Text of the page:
When Mason lay down I noticed his stomach was moving too fast for me. So I called my mom, and she said that it wasn’t normal. I called her because in our family there’s a lot of asthma. My brothers and sisters they have asthma so my mom already knows what it looks like.


I’ve been around asthma my whole life
When I was a baby, and up until I was six, I had asthma, but my asthma calmed down after that. So my mom was already used to someone having it, which is good because she watches Jason sometimes. And I have a cousin who has had severe asthma his whole life, so basically I’ve been around it.


I knew about asthma, so I wasn’t surprised
I don’t think I was surprised when I found out Tyson had asthma – I’ve heard from other people what asthma is, I have cousins who have asthma, Tyson’s father has severe asthma, and I personally have a little bit of asthma – so I knew about it.


My dad, my sister, and my sons have it
My dad has asthma, and my younger sister also suffers from it. Both of my sons have asthma. The good thing about it is that they don’t get it at the same time. I guess they both react differently. But it is not fun.   Andrew, my oldest, doesn’t get it as much Caleb, maybe because he is on all types of medication.   He has Albuterol in both forms, an inhaler, and the nebulizer.   He has to take Singulair, which helps him a lot because that helps prevent it. So he has the Singulair, the Allegra, Claritin, Benadryl, eye drops, a whole bunch of things! He’s very well trained to whenever he’s feeling something to go ahead and do it.   They both don’t even need me sometimes; they know what to do.


My older son gets very emotional. He even gets angry sometimes. I guess it’s because of everything going on at once – the sneeze, the tears, the runny nose. When he gets it he gets everything at once. Caleb’s lucky that he only gets the wheezing – well, not lucky, but he doesn’t get all of that with it. He might sneeze, but not like Andrew does. My oldest is constantly sneezing, has a runny nose and his eyes get closed sometimes.


My oldest and my youngest have asthma
Anthony is my youngest, and my oldest daughter who is 29 has asthma. She has severe allergies, too, and has to carry an EpiPen (see EJ editor note below) with her at all times. They think Anthony is prone to allergies, too, but don’t know for sure that he has them yet.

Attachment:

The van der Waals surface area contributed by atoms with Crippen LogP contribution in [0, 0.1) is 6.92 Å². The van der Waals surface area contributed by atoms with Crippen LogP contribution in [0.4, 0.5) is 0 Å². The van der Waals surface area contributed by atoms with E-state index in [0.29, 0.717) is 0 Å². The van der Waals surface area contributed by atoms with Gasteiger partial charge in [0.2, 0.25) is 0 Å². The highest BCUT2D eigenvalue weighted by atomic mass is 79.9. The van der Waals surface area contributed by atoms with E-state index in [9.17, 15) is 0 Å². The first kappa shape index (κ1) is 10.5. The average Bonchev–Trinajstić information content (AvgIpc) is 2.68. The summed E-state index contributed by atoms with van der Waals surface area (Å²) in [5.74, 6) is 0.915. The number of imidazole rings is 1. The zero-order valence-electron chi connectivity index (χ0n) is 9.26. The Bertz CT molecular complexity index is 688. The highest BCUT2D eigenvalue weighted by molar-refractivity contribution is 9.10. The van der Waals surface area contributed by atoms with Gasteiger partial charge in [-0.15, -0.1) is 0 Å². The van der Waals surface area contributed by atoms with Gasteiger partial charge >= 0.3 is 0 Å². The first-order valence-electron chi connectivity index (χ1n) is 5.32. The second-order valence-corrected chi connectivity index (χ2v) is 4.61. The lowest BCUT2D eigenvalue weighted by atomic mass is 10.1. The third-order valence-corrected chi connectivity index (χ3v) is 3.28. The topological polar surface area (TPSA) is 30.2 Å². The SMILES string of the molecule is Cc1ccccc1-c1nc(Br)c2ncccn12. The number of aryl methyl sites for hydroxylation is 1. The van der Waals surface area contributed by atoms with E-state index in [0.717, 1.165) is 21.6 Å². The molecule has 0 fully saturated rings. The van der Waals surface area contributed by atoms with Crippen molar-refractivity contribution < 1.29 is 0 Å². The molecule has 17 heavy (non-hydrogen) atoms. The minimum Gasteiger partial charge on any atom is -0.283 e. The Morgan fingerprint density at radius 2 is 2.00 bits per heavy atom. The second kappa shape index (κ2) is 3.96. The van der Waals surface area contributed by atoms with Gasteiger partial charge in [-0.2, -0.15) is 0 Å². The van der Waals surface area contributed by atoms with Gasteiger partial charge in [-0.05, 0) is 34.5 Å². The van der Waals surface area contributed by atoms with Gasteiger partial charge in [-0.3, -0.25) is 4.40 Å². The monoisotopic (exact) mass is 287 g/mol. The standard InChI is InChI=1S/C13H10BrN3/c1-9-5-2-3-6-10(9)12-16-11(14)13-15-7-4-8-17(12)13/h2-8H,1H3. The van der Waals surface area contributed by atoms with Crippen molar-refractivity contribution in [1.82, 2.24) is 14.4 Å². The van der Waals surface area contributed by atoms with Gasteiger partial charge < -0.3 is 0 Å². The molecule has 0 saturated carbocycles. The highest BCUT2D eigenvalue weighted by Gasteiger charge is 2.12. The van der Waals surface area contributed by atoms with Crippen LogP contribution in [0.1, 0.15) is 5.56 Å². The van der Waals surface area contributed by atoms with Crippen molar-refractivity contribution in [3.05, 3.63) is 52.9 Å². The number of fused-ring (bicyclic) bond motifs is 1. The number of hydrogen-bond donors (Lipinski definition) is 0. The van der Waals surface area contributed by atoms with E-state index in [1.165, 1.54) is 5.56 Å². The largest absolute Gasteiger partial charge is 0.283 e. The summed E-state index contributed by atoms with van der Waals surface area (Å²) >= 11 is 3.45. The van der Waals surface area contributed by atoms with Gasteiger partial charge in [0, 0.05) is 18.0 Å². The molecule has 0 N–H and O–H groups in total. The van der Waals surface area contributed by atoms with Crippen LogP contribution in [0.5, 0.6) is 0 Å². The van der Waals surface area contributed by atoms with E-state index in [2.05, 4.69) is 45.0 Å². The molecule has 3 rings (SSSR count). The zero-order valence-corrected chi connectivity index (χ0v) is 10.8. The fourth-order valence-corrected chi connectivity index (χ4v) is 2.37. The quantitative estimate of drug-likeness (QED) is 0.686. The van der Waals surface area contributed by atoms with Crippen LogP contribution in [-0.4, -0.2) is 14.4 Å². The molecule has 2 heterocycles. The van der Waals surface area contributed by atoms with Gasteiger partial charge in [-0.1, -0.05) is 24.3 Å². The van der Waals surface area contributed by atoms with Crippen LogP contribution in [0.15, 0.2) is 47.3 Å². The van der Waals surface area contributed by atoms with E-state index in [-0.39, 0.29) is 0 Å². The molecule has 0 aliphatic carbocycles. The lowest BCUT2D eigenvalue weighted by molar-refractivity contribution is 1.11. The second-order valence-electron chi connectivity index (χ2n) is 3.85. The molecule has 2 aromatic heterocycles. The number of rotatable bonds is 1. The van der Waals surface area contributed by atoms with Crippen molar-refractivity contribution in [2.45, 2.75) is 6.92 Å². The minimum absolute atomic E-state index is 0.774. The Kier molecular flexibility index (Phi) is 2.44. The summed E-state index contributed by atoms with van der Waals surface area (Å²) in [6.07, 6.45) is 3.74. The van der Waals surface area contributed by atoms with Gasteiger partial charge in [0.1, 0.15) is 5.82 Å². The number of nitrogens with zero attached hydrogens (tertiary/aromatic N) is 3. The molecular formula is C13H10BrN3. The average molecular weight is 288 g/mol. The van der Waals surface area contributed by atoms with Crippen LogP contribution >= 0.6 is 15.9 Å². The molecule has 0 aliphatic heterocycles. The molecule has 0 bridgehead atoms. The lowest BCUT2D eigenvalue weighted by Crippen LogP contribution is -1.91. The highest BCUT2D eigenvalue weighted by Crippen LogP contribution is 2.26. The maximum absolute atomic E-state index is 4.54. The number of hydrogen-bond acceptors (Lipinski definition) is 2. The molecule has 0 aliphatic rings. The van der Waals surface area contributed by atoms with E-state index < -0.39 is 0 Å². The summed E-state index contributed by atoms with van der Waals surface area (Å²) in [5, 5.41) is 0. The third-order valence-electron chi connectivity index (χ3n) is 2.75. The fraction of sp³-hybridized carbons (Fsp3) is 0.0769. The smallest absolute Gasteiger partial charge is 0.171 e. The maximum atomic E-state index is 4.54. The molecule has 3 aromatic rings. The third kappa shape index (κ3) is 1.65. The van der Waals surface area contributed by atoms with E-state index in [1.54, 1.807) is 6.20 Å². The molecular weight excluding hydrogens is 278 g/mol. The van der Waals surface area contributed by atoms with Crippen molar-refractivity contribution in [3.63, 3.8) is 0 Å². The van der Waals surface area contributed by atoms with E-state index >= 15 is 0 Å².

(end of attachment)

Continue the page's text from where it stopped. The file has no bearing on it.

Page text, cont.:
EJ editor note: EpiPen is a registered trademark for the most commonly used autoinjector of epinephrine (aka adrenaline) used to treat severe allergies and anaphylactic shock. They can be self administered and are very fast acting. The EpiPen contains a spring loaded needle that shoots through a membrane in the tip and into the recipient’s body to deliver the medication.


Her brother has it, so I wasn’t shocked
Lucy was born with a runny nose so we automatically knew she had some type of allergies and then she started to form eczema as well.   Then when she got a really bad cold, she would just wheeze really bad.   I’ve been through it before, too– I have a 22 year old son who has asthma, so I wasn’t as shocked.   I knew what I was dealing with. But when Lucy has it, she has it twice as bad as my son could ever have it.


Just a way of life for the other kids
Evan has a sister who is two years older than he and a brother who is six years younger than he is. Since my son has had asthma and allergies virtually all of his life, we have just always lived with it and it is just a way of life for the other children.


I don’t sleep well when Brian’s sick. I know that sounds funny, but as soon as he gets a cold, that’s when he gets the asthma attacks. And so I don’t sleep well then. All I have to hear is a little sniffle in the other room, or a cough, and I am running to the room to make sure he’s breathing.


I took off work
I called my job once we got to the hospital for my son’s asthma to let them know Mason had an attack and that they were going to keep us at the hospital for a couple of days, so I wouldn’t be able to go into work. I understand I have to work to make money, but his breathing is more important.


Part of our everyday life
We have adapted to Evan’s asthma, as has he. In many ways, our adjustments have become a part of our everyday life; it requires thought to identify the changes we’ve made because of his asthma and allergies. Some that come to mind include the following: 1) many times during the year, we are unable to open the doors/windows, etc. as Evan has allergies which might trigger his asthma, 2) we don’t have furry pets, etc. for the same reason, and 3) virtually our entire home is devoid of carpeting (other than a few throw rugs), and has hardwood/tile to minimize dust and mold, which can be asthma triggers.


Losing work because of my child’s asthma
I was a single parent for four years and I’ve had to take a lot of days off work because of Tyson’s asthma. I got fired from a job because I had to take time off from work when he had to go to the hospital and be evaluated and go through the treatments. It’s hard to lose a job because you’re taking care of your kid, because then you have no money. But then there is always MassHealth who has, thank God, helped me through a lot of things. When I’ve gotten down and had no job they take care of the children which is good.   They might not take care of you, but they take care of your children.